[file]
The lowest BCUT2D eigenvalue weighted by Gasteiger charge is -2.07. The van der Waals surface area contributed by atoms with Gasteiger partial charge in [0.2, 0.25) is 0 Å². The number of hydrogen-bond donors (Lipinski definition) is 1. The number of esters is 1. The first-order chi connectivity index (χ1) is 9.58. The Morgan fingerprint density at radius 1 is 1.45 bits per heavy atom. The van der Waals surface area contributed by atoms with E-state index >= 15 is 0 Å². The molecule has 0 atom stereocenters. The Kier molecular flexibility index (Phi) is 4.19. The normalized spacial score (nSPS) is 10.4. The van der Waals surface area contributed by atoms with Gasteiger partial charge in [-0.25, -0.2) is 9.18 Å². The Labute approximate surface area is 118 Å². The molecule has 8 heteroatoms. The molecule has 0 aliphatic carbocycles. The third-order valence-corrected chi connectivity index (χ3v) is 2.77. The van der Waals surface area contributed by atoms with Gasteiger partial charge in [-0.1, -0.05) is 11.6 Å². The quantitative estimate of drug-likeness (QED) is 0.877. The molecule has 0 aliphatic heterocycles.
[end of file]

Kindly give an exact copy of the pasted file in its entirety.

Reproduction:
The lowest BCUT2D eigenvalue weighted by Gasteiger charge is -2.07. The van der Waals surface area contributed by atoms with Gasteiger partial charge in [0.2, 0.25) is 0 Å². The number of hydrogen-bond donors (Lipinski definition) is 1. The number of esters is 1. The first-order chi connectivity index (χ1) is 9.58. The Morgan fingerprint density at radius 1 is 1.45 bits per heavy atom. The van der Waals surface area contributed by atoms with E-state index >= 15 is 0 Å². The molecule has 0 atom stereocenters. The Kier molecular flexibility index (Phi) is 4.19. The normalized spacial score (nSPS) is 10.4. The van der Waals surface area contributed by atoms with Gasteiger partial charge in [-0.25, -0.2) is 9.18 Å². The Labute approximate surface area is 118 Å². The molecule has 8 heteroatoms. The molecule has 0 aliphatic carbocycles. The third-order valence-corrected chi connectivity index (χ3v) is 2.77. The van der Waals surface area contributed by atoms with Gasteiger partial charge in [-0.1, -0.05) is 11.6 Å². The quantitative estimate of drug-likeness (QED) is 0.877. The molecule has 0 aliphatic heterocycles.